It has long been known that exercise reduces the risk of many chronic diseases. However, we do not yet know exactly how much exercise is necessary to achieve health benefits. Research conducted by Radboud university medical center among 150,000 people shows that the optimal amount of exercise differs per group.
How much exercise should you take in order to reduce the risk of death or serious cardiovascular disease, such as heart surgery, heart attack, angioplasty or stroke? Researchers studied data from 150,000 people from the northern provinces of the Netherlands, divided into three groups: healthy people, people who have an increased risk of cardiovascular disease (CVD) because they have high blood pressure or diabetes, for example, and finally people who are heart patients because they have had a heart attack or a stroke.
Lower the risk
The analysis showed that the same applies to people in the risk group and the healthy control group: more exercise leads to a lower risk of death or a new CVD, but at a certain point the additional benefit diminishes. They reach a ceiling, as it were. Esmée Bakker, of Radboud university medical center and principal investigator of this study: "The group of healthy and high-risk people reaches the point that more exercise no longer yields any extra health benefits. At some point you reach the maximum to reduce the risk of death or heart disease. But of course more exercise is never wrong. It is good for other health-related factors, such as your mental health and fitness. ." The study shows that people reach the ceiling when they do four to six times the Dutch physical activity guideline. That guideline advises people to be at least physically active on a moderate intensity for 2.5 hours a week. Bakker: "So the ceiling effect comes down to ten to fifteen hours of physical activity per week on a moderate intensity. The average Dutch person is well below that physical activity level. So there is a considerable gain to be made here."
This was different for the group of CVD patients. "We actually saw no maximum," says Bakker. For them, the more they exercise, the lower the risk of a new heart disease becomes. There is much debate in the scientific literature about the right advice for this group. "Because of our large research group, we make a substantial contribution to that discussion. Active lifestyle appears to be an important form of prevention. This group can really gain a lot from more physical activity."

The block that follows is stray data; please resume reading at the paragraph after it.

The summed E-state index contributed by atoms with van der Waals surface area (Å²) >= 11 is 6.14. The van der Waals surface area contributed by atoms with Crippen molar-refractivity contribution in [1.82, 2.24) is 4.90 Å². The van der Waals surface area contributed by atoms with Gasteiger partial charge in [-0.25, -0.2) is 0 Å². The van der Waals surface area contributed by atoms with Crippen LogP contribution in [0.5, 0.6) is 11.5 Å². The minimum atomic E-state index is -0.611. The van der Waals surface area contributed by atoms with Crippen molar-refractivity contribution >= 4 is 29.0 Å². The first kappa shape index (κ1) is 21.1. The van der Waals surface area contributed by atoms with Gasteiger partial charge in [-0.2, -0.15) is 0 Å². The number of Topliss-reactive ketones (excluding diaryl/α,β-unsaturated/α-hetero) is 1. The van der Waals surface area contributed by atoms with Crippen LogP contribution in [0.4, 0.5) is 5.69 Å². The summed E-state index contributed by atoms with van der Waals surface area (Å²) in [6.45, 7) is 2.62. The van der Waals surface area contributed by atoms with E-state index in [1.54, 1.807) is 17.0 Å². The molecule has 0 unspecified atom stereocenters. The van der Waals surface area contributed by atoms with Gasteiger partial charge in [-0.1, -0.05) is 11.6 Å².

Consequences of high-intensity work
The researchers also examined when people exercise: at work, in their spare time, in the household and in commuting. Here, strikingly enough, they found that people who do heavy intensive work and exercise a lot in the process do not have a reduced risk of heart disease or death. The health benefits are actually achieved with exercise in leisure time, such as sports, walking and cycling. Bakker: "We have no explanation for this, but we suspect that it is because this group does not exercise much outside of working hours. We want to investigate this further in the Nijmegen Exercise Study."
So that doesn't mean we can all go back to using the elevator at work? "No, certainly not," says Bakker. "This study only looked at the group that does heavy intensive work, think of pavers. We know from other research that people with sedentary jobs actually benefit from regular standing and exercise, so keep doing that!"
Two databases combined for this study
For this study, the researchers used the data from Lifelines, a database with information from more than 150,000 people in the north of the Netherlands. Esmée Bakker: "People who participate in Lifelines have been examined very extensively. They have also completed various questionnaires, including one on exercise. We linked this information to Statistics Netherlands (CBS). This allowed us to examine the relationship between physical activity and major cardiovascular diseases and mortality."
About the publication in PLOS Medicine
Dose-response association between moderate to vigorous physical activity and incident morbidity and mortality for individuals with a different cardiovascular health status: a prospective cohort study among 143,070 adults – Esmée A. Bakker, Duck-chul Lee, Maria T.E. Hopman, Eline J. Oymans, Paula M. Watson, Paul D. Thompson, Dick H.J. Thijssen, Thijs. M.H. Eijsvogels. DOI: 10.1371/journal.pmed.1003845.
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